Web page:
Last chance? Putin vows – again – to bring economic reform to Russia
shift in thought
In his state of the union speech Thursday, Putin said he would wean Russia from its oil dependency, revive its flagging economic dynamism, and restore its global reputation. But his window may be closing.
Moscow — With his popularity ratings hovering above 80 percent, and recent parliamentary elections delivering a huge pro-Kremlin majority, Vladimir Putin looks to be at the height of his powers.
But by pledging, in his annual state-of-the-union address Thursday, deep domestic reforms to wean Russia from its oil dependency, revive its flagging economic dynamism, and restore the country's global reputation, Mr. Putin may be putting those powers to the test.
The measures he proposed have been promised before, but analysts say this may be the last chance to start delivering.
Fresh presidential polls loom in 2018. Although Putin has yet to declare, and the Kremlin has many ways to ensure outcomes, he clearly realizes that his sky-high public approval ratings depend heavily on two factors: the impressive public prosperity Russians enjoyed during his first two terms in office; and his ability to fire up patriotism and deflect blame for the economic downturn of the past three years on Western sanctions and adversarial efforts to isolate Russia.
Now, according to Putin's own account, the crisis is receding, Russia's economy is returning to anemic growth, and the obstacles to further development are mostly domestic.
"We have to solve all these tasks in difficult, unusual conditions," he told a huge gathering of Russia's political elite, including both houses of parliament, in the Kremlin's ornate St. George's Hall.
A liberal shift?
"The main reasons for deceleration of the economy are rooted primarily in our domestic problems," he added. "First of all, shortage of investment resources, modern technologies, professional staff, insufficient development of competition, flawed business environment."
He offered little about foreign policy, but what he did say sounded conciliatory. Concerning President-elect Donald Trump's campaign promises of better relations, he took a distinct wait-and-see approach.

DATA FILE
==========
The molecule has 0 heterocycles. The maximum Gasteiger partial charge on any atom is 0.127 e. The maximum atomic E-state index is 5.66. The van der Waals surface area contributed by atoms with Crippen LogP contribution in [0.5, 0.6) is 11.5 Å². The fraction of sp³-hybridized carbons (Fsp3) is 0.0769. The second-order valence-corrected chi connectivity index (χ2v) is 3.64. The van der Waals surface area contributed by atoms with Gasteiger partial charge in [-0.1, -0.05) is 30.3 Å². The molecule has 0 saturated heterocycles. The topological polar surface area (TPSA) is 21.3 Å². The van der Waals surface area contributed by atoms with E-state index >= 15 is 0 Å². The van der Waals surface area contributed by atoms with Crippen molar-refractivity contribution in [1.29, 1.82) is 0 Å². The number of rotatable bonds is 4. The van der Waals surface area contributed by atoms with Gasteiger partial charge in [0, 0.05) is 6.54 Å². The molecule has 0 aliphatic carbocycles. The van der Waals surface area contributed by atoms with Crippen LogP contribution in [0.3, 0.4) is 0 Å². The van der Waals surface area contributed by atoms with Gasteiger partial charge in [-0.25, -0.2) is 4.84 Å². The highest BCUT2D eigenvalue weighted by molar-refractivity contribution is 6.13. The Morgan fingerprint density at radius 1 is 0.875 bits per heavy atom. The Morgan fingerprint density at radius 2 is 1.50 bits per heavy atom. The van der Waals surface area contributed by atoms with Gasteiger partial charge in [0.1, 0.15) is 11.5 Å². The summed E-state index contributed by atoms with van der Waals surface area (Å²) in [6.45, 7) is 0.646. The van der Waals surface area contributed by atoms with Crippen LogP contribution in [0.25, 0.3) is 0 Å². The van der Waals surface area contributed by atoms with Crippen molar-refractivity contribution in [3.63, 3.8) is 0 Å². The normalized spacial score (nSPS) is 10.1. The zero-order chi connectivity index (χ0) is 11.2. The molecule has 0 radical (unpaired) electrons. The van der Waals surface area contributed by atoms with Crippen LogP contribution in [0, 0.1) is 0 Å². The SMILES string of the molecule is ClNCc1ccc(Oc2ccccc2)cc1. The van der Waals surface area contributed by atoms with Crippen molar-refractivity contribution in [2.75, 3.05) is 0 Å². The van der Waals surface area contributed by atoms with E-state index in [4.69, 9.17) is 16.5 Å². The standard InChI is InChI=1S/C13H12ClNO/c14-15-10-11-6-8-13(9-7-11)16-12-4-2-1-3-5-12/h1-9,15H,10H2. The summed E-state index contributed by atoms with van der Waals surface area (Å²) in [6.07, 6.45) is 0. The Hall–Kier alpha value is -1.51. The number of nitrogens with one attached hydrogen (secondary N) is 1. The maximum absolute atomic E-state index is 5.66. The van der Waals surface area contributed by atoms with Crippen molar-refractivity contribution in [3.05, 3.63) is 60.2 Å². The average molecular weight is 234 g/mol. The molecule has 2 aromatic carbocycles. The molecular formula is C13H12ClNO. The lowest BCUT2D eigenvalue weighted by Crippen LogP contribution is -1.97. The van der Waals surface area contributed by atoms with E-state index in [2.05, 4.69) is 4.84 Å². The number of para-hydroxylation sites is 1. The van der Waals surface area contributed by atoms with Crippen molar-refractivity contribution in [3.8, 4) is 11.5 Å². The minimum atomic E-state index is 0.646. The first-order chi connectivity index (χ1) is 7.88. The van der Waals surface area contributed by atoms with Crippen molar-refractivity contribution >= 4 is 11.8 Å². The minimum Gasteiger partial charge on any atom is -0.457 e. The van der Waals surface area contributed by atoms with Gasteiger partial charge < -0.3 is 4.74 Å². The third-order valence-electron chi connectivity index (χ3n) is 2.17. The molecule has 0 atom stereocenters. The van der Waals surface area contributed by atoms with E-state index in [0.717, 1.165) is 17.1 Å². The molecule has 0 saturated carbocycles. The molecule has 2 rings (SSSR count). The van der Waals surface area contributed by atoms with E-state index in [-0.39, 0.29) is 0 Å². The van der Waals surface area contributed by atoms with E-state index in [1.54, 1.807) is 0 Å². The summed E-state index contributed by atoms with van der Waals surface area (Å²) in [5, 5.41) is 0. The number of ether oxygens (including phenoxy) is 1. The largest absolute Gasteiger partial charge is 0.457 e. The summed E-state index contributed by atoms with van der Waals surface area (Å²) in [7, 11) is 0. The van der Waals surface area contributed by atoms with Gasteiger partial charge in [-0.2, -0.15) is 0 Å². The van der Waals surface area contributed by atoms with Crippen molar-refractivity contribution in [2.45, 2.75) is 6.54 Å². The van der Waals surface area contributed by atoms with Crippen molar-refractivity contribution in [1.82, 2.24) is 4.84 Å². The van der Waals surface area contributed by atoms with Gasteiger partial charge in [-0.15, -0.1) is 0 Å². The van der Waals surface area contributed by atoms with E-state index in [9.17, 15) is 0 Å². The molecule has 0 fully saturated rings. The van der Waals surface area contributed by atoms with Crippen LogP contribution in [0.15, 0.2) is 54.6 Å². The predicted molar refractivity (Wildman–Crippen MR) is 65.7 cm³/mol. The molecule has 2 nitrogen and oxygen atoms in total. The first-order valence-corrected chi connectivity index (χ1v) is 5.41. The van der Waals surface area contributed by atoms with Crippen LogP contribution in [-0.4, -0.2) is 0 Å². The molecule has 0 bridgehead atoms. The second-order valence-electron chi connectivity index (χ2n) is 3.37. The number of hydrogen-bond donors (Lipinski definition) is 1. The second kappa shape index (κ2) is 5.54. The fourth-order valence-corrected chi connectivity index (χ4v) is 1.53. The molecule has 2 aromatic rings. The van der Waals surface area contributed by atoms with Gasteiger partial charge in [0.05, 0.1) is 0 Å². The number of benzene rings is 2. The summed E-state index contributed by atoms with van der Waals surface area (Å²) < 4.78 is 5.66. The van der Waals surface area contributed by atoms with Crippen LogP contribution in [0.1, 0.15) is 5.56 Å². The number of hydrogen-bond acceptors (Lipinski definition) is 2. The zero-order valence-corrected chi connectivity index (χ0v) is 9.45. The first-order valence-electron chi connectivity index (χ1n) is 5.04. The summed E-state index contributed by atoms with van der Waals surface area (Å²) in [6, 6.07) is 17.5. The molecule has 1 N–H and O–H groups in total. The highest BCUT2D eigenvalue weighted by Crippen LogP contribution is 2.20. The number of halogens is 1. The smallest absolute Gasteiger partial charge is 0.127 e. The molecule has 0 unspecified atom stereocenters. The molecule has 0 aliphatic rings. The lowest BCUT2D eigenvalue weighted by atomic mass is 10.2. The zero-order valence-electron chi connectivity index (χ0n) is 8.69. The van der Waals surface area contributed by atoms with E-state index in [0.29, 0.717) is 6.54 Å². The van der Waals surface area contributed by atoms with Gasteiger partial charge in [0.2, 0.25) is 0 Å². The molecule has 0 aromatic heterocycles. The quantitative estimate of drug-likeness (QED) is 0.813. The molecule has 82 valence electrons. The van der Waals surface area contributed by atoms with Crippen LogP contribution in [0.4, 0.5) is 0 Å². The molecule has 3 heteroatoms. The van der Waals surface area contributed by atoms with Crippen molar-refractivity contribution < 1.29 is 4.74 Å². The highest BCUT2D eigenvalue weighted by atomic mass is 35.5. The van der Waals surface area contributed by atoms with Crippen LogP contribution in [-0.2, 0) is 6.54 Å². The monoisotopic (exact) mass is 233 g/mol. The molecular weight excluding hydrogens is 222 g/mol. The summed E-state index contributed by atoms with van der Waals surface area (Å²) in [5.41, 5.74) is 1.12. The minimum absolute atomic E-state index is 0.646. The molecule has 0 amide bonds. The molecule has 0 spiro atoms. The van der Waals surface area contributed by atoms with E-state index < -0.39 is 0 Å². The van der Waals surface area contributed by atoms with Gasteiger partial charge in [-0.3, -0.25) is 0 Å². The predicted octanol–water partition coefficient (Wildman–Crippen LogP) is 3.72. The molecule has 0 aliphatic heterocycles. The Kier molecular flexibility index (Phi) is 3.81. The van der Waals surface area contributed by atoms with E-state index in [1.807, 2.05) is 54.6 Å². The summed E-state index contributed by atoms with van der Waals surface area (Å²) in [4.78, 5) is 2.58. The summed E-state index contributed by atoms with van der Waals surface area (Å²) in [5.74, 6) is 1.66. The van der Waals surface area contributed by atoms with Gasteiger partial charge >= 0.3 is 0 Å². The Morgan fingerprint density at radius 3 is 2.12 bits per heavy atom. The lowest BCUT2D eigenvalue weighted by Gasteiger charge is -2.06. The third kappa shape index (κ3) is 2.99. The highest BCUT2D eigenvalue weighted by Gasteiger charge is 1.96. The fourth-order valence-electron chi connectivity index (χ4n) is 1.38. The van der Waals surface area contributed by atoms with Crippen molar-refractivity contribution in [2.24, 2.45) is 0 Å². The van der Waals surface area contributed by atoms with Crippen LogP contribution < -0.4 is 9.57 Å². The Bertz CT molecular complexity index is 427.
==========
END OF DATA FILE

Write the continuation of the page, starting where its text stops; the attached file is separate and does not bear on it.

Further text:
The economic revival steps pledged by Putin include making capital available to struggling entrepreneurs, redoubling anti-corruption efforts, converting military production to civilian goods, and a massive state program to boost technological innovation. He also hinted that Russia will be seeking peace and reconciliation with the West as a key component of this policy of home development.
Putin said that while Western sanctions have damaged Russia's economy, they have also acted as a stimulus for some sectors. Agriculture, for example, is booming, he said.
"What Putin outlined was a program that has been drawn up by the liberals in his administration, particularly [former Finance Minister and Kremlin adviser] Alexei Kudrin and [First Deputy Prime Minister] Igor Shuvalov," says Alexei Mukhin, director of the independent Center for Political Information in Moscow. "This has been cooking for some time. It's not just rhetoric, it's a full program of economic reforms, and we can see now that the conservative voices have been defeated, and the reforms will be liberal in their thrust."
Putin assured his audience that the Kremlin war on corruption – marked by the arrest last month of economic development minister Alexei Ulyukayev in the highest-level bribery collar in memory – will continue. Polls show that well over half of Russians regard the campaign against corruption as theater that only serves as cover for score-settling among officials.
"The fight against corruption," Putin said, "is not a show."
Will anything change?
But on his blog, anti-corruption campaigner Alexei Navalny described Putin's speech as empty. "It seems that if he's not talking about war, Putin has nothing to say," Mr. Navalny wrote.
Economists have long argued that Russia needs to diversify its raw-materials-based economy, and dial back the weight of oil and gas exports in funding its state budget, before it can return to self-sustaining economic growth.
But Russia's economy is dominated by Kremlin-friendly "oligarchs" who have little interest in ceding market control to small entrepreneurial competitors. The political elite remains hostile to promoting the emergence of a mass, property-owning small business class that would be likely to start asserting itself in the political sphere.
One small straw in the wind came last year, when hundreds of independent truckers blockaded roads around the country to protest against a new tax. The protests were shut down through a mix of compromise and repression, but the message that social change can bring unwanted political upheaval is hard to miss.
"Sure, Putin would like to improve the business climate, punish corrupt officials and develop high technologies," says Alexei Makarkin, deputy director of the independent Center for Political Technologies in Moscow. "But it was actually a fairly cautious speech, and nothing was said about major structural reforms or establishing independent courts. It was a modern-sounding speech, it suggests there won't be any big political crackdowns, and that's good.
"On the other hand, he still sounds as though he regards freedom as secondary to the consolidation of social unity. It's clear that security and stability are still paramount for Putin."